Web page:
Framing Unemployment Insurance

In media reports that I’ve heard, defenders of unemployment insurance have emphasized the economic importance of continuing long-term unemployment insurance. While this fact matters, unemployment insurance requires defense on moral grounds also.

Here’s an attempt:

America is a nation composed not only of individuals but also of families, communities, cities, and states. Americans care about each other, and our wellbeing and suffering affect us all. Understanding this, during the Great Depression, the government wisely responded to mass unemployment, the collapse of the middle class, and rising poverty in part by establishing social insurance such Social Security and unemployment insurance.

In unemployment insurance, employers pay into state insurance trusts that pay benefits when workers lose their jobs, typically due to termination or layoff. It’s right that employers should pay the premiums because they decide who is fired and laid off and therefore are responsible for the worker’s unemployment.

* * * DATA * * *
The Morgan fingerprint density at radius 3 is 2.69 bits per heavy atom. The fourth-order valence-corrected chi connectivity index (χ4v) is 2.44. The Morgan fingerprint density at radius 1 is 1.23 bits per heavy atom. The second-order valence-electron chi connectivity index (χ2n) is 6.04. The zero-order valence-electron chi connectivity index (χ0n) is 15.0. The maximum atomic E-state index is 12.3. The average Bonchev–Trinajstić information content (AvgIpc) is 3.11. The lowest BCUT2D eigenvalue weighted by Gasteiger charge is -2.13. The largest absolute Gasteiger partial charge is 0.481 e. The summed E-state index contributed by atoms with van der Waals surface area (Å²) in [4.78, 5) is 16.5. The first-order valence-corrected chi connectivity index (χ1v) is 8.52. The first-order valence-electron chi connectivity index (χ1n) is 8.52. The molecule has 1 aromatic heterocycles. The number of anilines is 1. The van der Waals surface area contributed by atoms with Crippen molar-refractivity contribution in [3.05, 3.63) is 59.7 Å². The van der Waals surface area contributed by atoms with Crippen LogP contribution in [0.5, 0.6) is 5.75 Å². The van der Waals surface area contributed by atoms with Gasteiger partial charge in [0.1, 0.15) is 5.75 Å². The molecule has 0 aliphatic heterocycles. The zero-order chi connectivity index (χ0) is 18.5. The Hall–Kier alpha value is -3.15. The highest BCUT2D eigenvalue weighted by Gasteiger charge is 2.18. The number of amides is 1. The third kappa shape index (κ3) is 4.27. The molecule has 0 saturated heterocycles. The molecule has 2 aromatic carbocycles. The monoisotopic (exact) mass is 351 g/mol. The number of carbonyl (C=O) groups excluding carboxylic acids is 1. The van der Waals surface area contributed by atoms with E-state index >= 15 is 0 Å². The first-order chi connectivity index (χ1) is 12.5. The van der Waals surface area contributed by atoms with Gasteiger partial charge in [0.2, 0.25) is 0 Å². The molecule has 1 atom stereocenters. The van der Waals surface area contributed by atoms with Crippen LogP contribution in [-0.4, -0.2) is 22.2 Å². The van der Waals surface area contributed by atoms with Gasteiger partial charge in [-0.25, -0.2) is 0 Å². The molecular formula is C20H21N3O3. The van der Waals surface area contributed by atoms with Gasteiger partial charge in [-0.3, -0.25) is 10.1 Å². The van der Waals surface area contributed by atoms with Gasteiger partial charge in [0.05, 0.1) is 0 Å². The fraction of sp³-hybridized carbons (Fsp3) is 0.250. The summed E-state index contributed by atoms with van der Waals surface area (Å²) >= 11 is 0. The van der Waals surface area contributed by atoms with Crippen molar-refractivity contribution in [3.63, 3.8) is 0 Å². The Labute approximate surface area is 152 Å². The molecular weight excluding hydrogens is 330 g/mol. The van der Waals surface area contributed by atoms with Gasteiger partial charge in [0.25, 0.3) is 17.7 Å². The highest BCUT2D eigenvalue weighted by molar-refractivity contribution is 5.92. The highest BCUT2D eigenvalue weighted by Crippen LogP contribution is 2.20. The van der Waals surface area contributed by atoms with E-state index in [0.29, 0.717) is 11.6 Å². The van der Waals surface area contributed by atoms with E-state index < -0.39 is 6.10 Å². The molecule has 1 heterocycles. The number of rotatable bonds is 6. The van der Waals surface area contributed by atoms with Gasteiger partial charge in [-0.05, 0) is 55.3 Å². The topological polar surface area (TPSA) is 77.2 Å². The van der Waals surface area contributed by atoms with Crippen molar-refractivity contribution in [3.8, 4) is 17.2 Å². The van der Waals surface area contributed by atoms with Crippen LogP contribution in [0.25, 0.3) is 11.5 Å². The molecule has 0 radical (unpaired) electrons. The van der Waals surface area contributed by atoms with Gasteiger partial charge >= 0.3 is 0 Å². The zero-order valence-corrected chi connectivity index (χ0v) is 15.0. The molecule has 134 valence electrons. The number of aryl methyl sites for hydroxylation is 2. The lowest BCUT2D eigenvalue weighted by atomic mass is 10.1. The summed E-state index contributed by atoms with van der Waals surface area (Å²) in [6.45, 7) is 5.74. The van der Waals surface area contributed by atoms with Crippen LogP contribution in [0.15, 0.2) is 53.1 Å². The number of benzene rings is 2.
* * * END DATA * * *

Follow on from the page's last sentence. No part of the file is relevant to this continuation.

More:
Unemployed workers deserve our support not only because they need it to support their families while finding their next job but also because America is a country that values hard work and the people who do it. America is the Land of Opportunity and wants unemployment to be an opportunity for new work. We don’t accept that an employer’s decision to let someone go should mean that family should starve. We want to help make that next opportunity possible.

When Congress cancels long-term unemployment insurance, it sends the opposite message. That’s wrong.

What do you think the moral case for unemployment insurance should be?

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